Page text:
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Weeks to live

We had a potentially serious health scare earlier this year and it helped a bit of perspective on a lot of what I’ve been doing.

I would never wish that type of stress on anyone but it offers a good reminder of the tenuousness of life.

Our first post is one that was published more than 2 years ago and the author, Elliot Dallen, passed away on the day it was published.

At 31, I have just weeks to live. Here’s what I want to pass on [The Guardian] – “… the human body is a wonderful thing. You only appreciate this when it starts to fail you. So when you find yourself slipping into autopilot, catch yourself, and take simple pleasure in movement, if you can. Look after your body because it’s the only one you have, and it’s bloody brilliant. Knowing that my life was going to be cut short has also changed my perspective on ageing. Most people assume they will live into old age. I have come to see growing old as a privilege. Nobody should lament getting one year older, another grey hair or a wrinkle. Instead, be pleased that you’ve made it. If you feel like you haven’t made the most of your last year, try to use your next one better.”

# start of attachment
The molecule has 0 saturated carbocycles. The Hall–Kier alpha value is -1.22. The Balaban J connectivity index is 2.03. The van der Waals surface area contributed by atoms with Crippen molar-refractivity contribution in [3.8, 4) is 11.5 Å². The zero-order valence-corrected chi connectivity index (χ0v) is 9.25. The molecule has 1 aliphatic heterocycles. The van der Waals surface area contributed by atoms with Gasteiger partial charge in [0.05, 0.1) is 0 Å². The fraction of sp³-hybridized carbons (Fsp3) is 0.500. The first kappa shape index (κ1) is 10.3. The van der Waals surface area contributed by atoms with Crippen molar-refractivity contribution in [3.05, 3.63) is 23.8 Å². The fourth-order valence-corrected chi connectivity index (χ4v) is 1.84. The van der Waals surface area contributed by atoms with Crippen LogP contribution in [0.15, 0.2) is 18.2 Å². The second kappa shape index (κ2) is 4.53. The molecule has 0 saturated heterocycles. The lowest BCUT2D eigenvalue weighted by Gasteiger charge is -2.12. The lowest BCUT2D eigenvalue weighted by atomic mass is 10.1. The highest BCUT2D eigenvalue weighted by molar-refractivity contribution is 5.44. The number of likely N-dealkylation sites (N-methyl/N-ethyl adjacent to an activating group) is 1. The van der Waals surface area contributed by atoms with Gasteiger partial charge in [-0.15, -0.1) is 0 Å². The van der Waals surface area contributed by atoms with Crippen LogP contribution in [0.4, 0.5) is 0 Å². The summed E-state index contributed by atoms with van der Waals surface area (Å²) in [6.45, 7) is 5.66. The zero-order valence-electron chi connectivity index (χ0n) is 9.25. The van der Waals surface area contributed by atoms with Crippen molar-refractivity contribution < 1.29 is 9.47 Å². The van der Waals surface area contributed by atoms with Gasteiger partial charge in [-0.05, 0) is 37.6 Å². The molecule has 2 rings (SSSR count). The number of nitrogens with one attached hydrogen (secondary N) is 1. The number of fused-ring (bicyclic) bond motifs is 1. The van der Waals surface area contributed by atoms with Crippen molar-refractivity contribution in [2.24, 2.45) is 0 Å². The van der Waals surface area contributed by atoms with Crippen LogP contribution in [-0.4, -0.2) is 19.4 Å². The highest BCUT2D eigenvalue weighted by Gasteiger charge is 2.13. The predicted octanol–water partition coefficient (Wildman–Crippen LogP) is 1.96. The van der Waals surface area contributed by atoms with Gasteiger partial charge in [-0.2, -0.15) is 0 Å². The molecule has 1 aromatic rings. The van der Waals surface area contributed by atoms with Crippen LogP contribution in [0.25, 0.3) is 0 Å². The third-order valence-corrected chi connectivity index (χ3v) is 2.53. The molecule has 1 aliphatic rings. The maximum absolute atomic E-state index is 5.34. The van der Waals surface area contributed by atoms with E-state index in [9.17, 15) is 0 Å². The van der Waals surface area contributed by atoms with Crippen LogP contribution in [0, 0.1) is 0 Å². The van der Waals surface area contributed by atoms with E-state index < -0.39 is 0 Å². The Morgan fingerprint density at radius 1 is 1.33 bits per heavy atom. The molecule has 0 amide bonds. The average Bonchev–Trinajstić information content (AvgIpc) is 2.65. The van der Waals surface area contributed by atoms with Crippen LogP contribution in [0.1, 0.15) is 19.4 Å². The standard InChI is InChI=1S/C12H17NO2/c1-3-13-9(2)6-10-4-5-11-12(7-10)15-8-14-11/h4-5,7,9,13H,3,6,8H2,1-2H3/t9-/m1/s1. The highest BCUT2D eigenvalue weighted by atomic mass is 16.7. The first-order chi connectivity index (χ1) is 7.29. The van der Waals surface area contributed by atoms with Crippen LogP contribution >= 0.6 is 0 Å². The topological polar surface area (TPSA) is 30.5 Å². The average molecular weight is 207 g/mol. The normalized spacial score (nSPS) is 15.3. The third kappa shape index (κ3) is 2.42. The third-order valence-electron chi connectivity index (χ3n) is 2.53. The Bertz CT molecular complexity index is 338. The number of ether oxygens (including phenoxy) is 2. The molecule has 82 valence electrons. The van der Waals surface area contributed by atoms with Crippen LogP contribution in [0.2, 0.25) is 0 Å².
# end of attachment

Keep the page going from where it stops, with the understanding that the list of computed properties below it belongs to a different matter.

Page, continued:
Cash is King – and the Queen, Jack, and definitely the Joker [Accidentally Retired] – “You don’t need to save for anything in particular. You just need to save. The more you save, the better you’ll hedge yourself against life. Before I had ever read Morgan Housel’s wise words on saving, my wife and I instinctively held 2-3 years’ worth of cash at all times. It wasn’t always this way, but over time, we built up our cash cushion to give us the hedge we needed against my entrepreneurial career – and life in general.”

How to Invest Like the 1% [A Wealth of Common Sense] – “A lot of investors assume once you amass a large fortune that you’re welcomed into some secret club that unlocks the holy grail of investment opportunities. Sure, there are plenty of really rich people who invest in excluding, expensive, complex strategies but the majority of the wealthy class has most of their money in normal asset classes like stocks and bonds. Here’s a piece I wrote for Fortune about how the top 1% invest their money.”